Find the time required for the current to grow to 2.5A....

In summary, the equation for finding the time required for the current to grow to 2.5Amps is v=L\frac{di(t)}{dt} and the time to reach 3.03A is 174.38ms.
  • #1
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Homework Statement
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Relevant Equations
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what is the equation on finding the ''The time required for the current to grow to ...Amps''

i was asked to find The time required for the current to grow to 2.5Amps ,and i found out that its some where around 174.38ms, using Ltspice, but i want to find it out by calculating it out.
 
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  • #2
According to our rules, to get homework help, you need to post an attempt at a solution. Please state the problem, post any relevant diagrams and show your attempt.
 
  • #3
kuruman said:
According to our rules, to get homework help, you need to post an attempt at a solution. Please state the problem, post any relevant diagrams and show your attempt.
Q)A coil having a resistance of 33Ω and an inductance of 3.3H is connected across a 100V d.c. supply. Plot a graph of the current as a function of time using LTspice.

a)The time required for the current to grow to 2.5A

i found that its around 174ms , but i also need to find it by calculating it ,but i don't know how .
 

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  • #4
There are two ways depending on how well you wish to understand this material.
The instructive way is to write down Kirchhoff's voltage rule for the circuit, derive a differential equation and solve it on your own.
The not at all instructive way is to look up the derivation and solution on the web (keyword "RL circuit") and apply it.
 
  • #5
kuruman said:
There are two ways depending on how well you wish to understand this material.
The instructive way is to write down Kirchhoff's voltage rule for the circuit, derive a differential equation and solve it on your own.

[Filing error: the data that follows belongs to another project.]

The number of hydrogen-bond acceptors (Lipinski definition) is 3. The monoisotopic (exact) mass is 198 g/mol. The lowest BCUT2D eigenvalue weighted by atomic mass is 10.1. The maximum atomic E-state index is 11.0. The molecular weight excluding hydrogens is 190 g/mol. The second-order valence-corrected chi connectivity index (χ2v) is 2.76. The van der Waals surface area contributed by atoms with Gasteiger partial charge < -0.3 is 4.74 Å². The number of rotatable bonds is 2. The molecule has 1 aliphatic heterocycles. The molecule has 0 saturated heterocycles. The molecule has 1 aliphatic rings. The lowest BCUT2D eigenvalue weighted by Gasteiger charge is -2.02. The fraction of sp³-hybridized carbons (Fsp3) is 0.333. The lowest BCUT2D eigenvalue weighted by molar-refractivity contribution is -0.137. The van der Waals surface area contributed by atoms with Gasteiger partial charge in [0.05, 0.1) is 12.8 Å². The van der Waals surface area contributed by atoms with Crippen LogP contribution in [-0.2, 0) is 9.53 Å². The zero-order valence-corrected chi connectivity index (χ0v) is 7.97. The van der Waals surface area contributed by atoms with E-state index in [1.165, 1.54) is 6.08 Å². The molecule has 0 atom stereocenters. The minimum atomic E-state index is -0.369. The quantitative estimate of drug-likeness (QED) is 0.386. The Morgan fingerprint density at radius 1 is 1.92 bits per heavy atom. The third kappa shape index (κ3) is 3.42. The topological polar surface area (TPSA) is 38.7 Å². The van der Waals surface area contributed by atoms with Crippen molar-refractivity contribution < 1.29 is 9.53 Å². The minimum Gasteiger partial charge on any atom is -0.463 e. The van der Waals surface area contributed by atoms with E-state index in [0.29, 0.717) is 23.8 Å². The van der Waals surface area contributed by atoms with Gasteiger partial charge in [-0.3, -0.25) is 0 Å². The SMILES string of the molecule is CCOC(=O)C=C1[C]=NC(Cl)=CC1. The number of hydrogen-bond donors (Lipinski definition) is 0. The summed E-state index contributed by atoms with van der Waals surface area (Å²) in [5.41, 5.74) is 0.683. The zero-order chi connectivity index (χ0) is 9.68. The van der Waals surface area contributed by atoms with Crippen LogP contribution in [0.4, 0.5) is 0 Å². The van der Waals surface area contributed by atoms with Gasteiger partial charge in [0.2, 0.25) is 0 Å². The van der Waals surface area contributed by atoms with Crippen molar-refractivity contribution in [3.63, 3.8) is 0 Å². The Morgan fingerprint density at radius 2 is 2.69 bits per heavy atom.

The not at all instructive way is to look up the derivation and solution on the web (keyword "RL circuit") and apply it.
i also forgot to add , i have attempted to try it and i did 3.03(1-e^33/3.3) is that any where close ? or is this completely different equation just wanted to check
 
  • #6
IronaSona said:
i also forgot to add , i have attempted to try it and i did 3.03(1-e^33/3.3) is that any where close ? or is this completely different equation just wanted to check
What is the symbolic equation that you are using to come up with that number? Have you learned the differential equation for the Voltage and Current relationship for an inductor?
 
  • #7
berkeman said:
What is the symbolic equation that you are using to come up with that number? Have you learned the differential equation for the Voltage and Current relationship for an inductor?
i=v/r(1-e^-(R/L)t) ,and i haven't learn the differential equation for the Voltage and Current yet
 
  • #8
IronaSona said:
i=v/r(1-e^-(R/L)t)
That equation doesn't look right, but it's hard to tell with it not written in LaTeX (see the LaTeX Guide link at the lower left of the Edit window). And what is the diffference between r and R in that equation?

The equation relating voltage and current in an inductor is:

$$v(t) = L\frac{di(t)}{dt}$$

1619100674358.png

http://hyperphysics.phy-astr.gsu.edu/hbase/electric/induct.html
 
  • #9
berkeman said:
berkeman said:
That equation doesn't look right, but it's hard to tell with it not written in LaTeX (see the LaTeX Guide link at the lower left of the Edit window). And what is the diffference between r and R in that equation?